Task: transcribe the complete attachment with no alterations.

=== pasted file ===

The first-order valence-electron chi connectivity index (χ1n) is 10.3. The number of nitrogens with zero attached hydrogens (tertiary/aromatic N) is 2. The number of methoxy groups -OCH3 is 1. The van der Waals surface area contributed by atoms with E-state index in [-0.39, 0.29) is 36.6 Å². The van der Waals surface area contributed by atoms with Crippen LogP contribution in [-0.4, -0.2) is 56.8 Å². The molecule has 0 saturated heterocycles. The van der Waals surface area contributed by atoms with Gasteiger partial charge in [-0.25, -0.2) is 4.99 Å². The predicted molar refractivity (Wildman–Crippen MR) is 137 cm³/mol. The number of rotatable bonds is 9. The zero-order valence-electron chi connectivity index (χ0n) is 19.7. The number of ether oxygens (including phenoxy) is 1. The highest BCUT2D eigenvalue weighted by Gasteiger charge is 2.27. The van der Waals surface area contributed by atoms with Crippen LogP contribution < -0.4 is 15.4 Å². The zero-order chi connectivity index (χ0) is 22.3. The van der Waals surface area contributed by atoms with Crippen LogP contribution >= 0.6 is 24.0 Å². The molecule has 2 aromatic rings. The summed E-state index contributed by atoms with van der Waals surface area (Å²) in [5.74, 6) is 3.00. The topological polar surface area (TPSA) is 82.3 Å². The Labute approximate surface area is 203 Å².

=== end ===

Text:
The first-order valence-electron chi connectivity index (χ1n) is 10.3. The number of nitrogens with zero attached hydrogens (tertiary/aromatic N) is 2. The number of methoxy groups -OCH3 is 1. The van der Waals surface area contributed by atoms with E-state index in [-0.39, 0.29) is 36.6 Å². The van der Waals surface area contributed by atoms with Crippen LogP contribution in [-0.4, -0.2) is 56.8 Å². The molecule has 0 saturated heterocycles. The van der Waals surface area contributed by atoms with Gasteiger partial charge in [-0.25, -0.2) is 4.99 Å². The predicted molar refractivity (Wildman–Crippen MR) is 137 cm³/mol. The number of rotatable bonds is 9. The zero-order valence-electron chi connectivity index (χ0n) is 19.7. The number of ether oxygens (including phenoxy) is 1. The highest BCUT2D eigenvalue weighted by Gasteiger charge is 2.27. The van der Waals surface area contributed by atoms with Crippen LogP contribution < -0.4 is 15.4 Å². The zero-order chi connectivity index (χ0) is 22.3. The van der Waals surface area contributed by atoms with Crippen LogP contribution >= 0.6 is 24.0 Å². The molecule has 2 aromatic rings. The summed E-state index contributed by atoms with van der Waals surface area (Å²) in [5.74, 6) is 3.00. The topological polar surface area (TPSA) is 82.3 Å². The Labute approximate surface area is 203 Å².